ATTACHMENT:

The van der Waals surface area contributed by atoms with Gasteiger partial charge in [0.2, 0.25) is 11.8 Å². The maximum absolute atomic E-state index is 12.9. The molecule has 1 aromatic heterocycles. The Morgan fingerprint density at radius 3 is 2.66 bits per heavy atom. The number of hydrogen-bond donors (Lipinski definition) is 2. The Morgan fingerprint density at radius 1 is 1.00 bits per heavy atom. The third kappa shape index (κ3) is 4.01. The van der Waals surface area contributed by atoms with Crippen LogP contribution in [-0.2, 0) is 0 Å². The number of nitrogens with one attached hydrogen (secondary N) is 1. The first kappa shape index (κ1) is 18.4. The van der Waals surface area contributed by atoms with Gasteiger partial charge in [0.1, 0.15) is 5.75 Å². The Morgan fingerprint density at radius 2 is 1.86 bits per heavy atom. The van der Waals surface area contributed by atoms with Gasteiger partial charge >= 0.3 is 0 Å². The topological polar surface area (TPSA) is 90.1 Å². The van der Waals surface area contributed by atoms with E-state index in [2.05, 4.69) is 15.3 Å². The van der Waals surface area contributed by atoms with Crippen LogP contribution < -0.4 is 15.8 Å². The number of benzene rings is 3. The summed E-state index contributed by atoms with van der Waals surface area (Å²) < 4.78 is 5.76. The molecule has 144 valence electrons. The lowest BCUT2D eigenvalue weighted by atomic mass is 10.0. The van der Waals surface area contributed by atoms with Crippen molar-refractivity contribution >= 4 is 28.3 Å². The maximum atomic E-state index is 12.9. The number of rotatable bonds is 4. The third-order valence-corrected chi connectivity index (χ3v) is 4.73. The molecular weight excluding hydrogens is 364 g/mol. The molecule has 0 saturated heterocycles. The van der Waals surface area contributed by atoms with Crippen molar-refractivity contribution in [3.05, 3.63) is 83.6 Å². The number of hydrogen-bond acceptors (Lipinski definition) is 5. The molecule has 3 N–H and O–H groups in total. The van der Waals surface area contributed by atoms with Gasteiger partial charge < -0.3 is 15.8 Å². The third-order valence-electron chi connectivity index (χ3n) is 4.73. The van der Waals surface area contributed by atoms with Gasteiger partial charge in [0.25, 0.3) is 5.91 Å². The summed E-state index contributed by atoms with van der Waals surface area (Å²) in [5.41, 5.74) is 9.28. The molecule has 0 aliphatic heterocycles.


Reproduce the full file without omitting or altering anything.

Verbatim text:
The van der Waals surface area contributed by atoms with Gasteiger partial charge in [0.2, 0.25) is 11.8 Å². The maximum absolute atomic E-state index is 12.9. The molecule has 1 aromatic heterocycles. The Morgan fingerprint density at radius 3 is 2.66 bits per heavy atom. The number of hydrogen-bond donors (Lipinski definition) is 2. The Morgan fingerprint density at radius 1 is 1.00 bits per heavy atom. The third kappa shape index (κ3) is 4.01. The van der Waals surface area contributed by atoms with Crippen LogP contribution in [-0.2, 0) is 0 Å². The number of nitrogens with one attached hydrogen (secondary N) is 1. The first kappa shape index (κ1) is 18.4. The van der Waals surface area contributed by atoms with Gasteiger partial charge in [0.1, 0.15) is 5.75 Å². The Morgan fingerprint density at radius 2 is 1.86 bits per heavy atom. The van der Waals surface area contributed by atoms with Gasteiger partial charge >= 0.3 is 0 Å². The topological polar surface area (TPSA) is 90.1 Å². The van der Waals surface area contributed by atoms with E-state index in [2.05, 4.69) is 15.3 Å². The van der Waals surface area contributed by atoms with Crippen LogP contribution < -0.4 is 15.8 Å². The number of benzene rings is 3. The summed E-state index contributed by atoms with van der Waals surface area (Å²) < 4.78 is 5.76. The molecule has 144 valence electrons. The lowest BCUT2D eigenvalue weighted by atomic mass is 10.0. The van der Waals surface area contributed by atoms with Crippen molar-refractivity contribution >= 4 is 28.3 Å². The maximum atomic E-state index is 12.9. The number of rotatable bonds is 4. The third-order valence-corrected chi connectivity index (χ3v) is 4.73. The molecular weight excluding hydrogens is 364 g/mol. The molecule has 0 saturated heterocycles. The van der Waals surface area contributed by atoms with Crippen molar-refractivity contribution in [3.05, 3.63) is 83.6 Å². The number of hydrogen-bond acceptors (Lipinski definition) is 5. The molecule has 3 N–H and O–H groups in total. The van der Waals surface area contributed by atoms with Gasteiger partial charge < -0.3 is 15.8 Å². The third-order valence-electron chi connectivity index (χ3n) is 4.73. The van der Waals surface area contributed by atoms with Gasteiger partial charge in [0.25, 0.3) is 5.91 Å². The summed E-state index contributed by atoms with van der Waals surface area (Å²) in [5.41, 5.74) is 9.28. The molecule has 0 aliphatic heterocycles.